The City of Campbell River thanks local fish farms for their donations to specialized recreation.
Thanks local fish farms
Grieg Seafood has sponsored programs for adults and youth with disabilities for the past seven or eight years.
“They agreed, but Cermaq decided they want to do more. So, they give a little bit more,” said Deb Simpson, a Specialized Recreation Programmer who normally operates out of the Campbell River Community Centre.
These corporate donations were all “under $2,000.”
The only other donation Simpson mentioned was “a healthy snack and drinks for our After School program for youth with disabilities or special needs” provided by Thrifty Foods.
Cermaq, MOWI and Grieg Seafood
This is not the first time that donations from these fish farm companies have made the news. Shorty after the pandemic began, Cermaq Canada and Grieg Seafood BC donated 60,000 pounds of salmon to Food Banks Canada. Mowi Canada West responded by delivering 1,000 pounds of Atlantic salmon to food banks in Campbell River and Port Hardy.
The Campbell River Business Recovery Task Force identified fish farms as one of the three key first dollar industries on which Campbell River’s economy depends.
Cermaq, MOWI and Grieg Seafood bring roughly $150 million a year into Campbell River and the surrounding area through wages and purchases from supporting businesses.
Specialized Recreation programs
Simpson said their donations definitely help.
Some of the ways they raised funding in previous years, like selling concessions at large events in the Community Centre, were not available in a pandemic.
“So this year, we’ve decided to charge a little bit. In the past, programs have either been low cost or free,” explained Simpson.
She added that there is still a program to help low income adults with disabilities.
“They can apply though the LIFE (Leisure Involvement For Everyone) program for assistance, which gets them 52 ‘drop in’ programs a year. As well, if it is a registered program which costs a big chunk of money, they can get three of those programs at 50% off.”
After it became impossible to meet in person, Campbell River’s specialized recreation programs turned to ZOOM. They started with a chatroom, then moved on to dance and another movement program.
Simpson says their most popular program is ‘singing for fun’:
“At the height of COVID, when people were locked down, John Hollywood and I would help him ZOOM to our participants at home. Since things started back up in September, that program was one that stayed both live, in person, and on ZOOM.”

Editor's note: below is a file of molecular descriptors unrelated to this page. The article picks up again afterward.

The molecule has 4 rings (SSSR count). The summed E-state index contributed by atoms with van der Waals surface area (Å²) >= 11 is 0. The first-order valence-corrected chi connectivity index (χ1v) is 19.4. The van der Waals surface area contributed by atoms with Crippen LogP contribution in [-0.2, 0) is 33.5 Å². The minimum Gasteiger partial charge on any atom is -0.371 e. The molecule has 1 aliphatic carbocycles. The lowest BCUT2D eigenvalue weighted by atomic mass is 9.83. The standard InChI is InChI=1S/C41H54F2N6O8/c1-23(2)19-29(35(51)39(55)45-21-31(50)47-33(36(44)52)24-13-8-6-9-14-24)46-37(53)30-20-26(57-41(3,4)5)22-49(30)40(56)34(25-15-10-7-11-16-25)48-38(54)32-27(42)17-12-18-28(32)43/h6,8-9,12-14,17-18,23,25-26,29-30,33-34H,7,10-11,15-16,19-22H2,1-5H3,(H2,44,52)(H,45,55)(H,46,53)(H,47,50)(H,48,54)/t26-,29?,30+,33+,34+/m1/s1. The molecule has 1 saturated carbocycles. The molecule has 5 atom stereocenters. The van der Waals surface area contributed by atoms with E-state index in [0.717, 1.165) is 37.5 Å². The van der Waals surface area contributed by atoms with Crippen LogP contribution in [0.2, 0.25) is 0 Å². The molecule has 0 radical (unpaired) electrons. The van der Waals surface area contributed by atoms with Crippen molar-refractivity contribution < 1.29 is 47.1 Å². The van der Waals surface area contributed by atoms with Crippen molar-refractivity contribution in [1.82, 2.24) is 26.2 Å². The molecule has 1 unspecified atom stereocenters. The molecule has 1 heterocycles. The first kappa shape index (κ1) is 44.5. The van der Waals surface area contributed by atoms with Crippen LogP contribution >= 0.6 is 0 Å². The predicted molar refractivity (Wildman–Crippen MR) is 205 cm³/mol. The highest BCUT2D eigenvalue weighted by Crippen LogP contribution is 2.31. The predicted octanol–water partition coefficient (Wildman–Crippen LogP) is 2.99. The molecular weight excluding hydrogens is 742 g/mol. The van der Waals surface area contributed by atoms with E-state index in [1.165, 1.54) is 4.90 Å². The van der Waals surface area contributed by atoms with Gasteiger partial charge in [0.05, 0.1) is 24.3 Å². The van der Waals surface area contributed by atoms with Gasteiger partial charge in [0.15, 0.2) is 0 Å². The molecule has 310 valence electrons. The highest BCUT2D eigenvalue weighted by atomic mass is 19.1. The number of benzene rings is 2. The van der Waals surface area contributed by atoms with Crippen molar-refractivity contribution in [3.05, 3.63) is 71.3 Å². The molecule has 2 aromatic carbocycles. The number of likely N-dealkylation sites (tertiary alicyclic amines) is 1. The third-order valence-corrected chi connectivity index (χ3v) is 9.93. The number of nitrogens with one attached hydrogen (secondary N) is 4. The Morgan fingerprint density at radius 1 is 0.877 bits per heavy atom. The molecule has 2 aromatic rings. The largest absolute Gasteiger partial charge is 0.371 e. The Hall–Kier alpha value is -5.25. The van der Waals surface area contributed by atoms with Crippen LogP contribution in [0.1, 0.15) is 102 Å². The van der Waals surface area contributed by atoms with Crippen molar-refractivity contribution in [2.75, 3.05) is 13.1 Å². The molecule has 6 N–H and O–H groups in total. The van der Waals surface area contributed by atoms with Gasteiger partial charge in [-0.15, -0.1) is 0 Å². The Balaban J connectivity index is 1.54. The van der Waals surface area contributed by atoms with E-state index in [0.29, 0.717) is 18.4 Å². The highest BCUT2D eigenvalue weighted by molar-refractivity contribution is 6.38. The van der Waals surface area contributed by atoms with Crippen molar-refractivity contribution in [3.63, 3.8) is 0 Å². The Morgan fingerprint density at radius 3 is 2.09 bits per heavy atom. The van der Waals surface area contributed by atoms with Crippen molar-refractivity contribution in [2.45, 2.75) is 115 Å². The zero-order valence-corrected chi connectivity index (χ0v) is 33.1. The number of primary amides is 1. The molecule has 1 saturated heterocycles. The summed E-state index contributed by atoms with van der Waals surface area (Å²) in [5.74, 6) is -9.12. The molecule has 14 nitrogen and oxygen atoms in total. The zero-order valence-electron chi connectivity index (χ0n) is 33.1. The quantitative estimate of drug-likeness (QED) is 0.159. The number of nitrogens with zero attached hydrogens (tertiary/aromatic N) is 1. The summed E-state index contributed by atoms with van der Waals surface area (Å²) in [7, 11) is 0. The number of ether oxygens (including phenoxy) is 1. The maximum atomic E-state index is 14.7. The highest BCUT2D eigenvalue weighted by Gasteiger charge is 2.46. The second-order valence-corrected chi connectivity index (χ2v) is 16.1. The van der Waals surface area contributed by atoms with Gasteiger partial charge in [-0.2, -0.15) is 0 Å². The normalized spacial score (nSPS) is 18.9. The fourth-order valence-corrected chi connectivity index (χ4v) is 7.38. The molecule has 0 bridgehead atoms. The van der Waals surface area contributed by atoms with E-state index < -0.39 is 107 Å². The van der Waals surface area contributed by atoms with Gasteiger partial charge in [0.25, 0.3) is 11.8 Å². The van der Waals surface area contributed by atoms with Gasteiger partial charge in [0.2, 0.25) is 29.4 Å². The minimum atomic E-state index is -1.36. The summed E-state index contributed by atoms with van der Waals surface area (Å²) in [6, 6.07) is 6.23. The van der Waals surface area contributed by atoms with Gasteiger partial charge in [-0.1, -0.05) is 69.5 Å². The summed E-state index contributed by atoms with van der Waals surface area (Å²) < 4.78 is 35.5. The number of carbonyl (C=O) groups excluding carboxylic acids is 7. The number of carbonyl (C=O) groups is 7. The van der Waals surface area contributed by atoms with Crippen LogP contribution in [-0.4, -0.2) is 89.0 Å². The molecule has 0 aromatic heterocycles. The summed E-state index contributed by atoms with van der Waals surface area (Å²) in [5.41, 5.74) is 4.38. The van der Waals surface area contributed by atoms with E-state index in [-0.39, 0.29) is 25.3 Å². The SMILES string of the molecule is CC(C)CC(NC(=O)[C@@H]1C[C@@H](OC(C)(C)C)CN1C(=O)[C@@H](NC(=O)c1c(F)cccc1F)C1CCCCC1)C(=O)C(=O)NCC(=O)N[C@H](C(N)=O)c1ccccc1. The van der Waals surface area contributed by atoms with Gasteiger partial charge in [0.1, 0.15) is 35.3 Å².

She added, “Our Monday evening social program is also really popular. We started that on Zoom. It is a bit different because this often used to involve meals, which is not possible during COVID times.”
Hundreds of thousands of dollars a year
Linda Sams, Sustainable Development Director for Cermaq Canada, said, “We actively support the communities in which we live and work through hundreds of thousands of dollars per year in community sponsorships and in-kind funding for projects, programs or initiatives, and we know communities and society are made stronger by diversity and inclusion. The programs offered by the specialized recreation program are a wonderful example of providing opportunity for social and community connection, which as we know, is more important than ever during this pandemic.”
Simpson mentioned a number of individual stories.
She normally discontinues programs over the summer, but one of the participants in ‘Coffee and Connections’ decided it was too valuable to set aside. Alexis Samaroden took over the ZOOM event and still plays a leadership role now that the program has returned to ‘in person’ meetings.
“He’ll take the attendance. He’ll make sure the conversation keeps going and more quiet folks have an opportunity to talk,” said Simpson.
She mentioned a ‘non-verbal autistic’ person, who holds his ear right up to the computer screen during ZOOM meetings because ‘he wants to hear and be involved.’
“He doesn’t talk, but knows almost all the words to all the songs that we sing. He is especially marvellous when he sings “If I had a million dollars by the Bare Naked Ladies. He has our Canadian content down pat,” said Simpson.
A weekly ‘walking and talking program’ is led by a young woman in a wheelchair.
Links of Interest
- (Campbell River.ca) Community Centre
- (Cortes Currents) articles about the city of Campbell River
- (Cortes Currents) phasing out one of Campbell River’s three pillars
- (Cortes Currents) articles about Cermaq Canada West
- (Cortes Currents) articles about Grieg Seafood BC
- (Cortes Currents) articles about MOWI
This program was funded by a grant from the Community Radio Fund of Canada and the Government of Canada’s Local Journalism Initiative.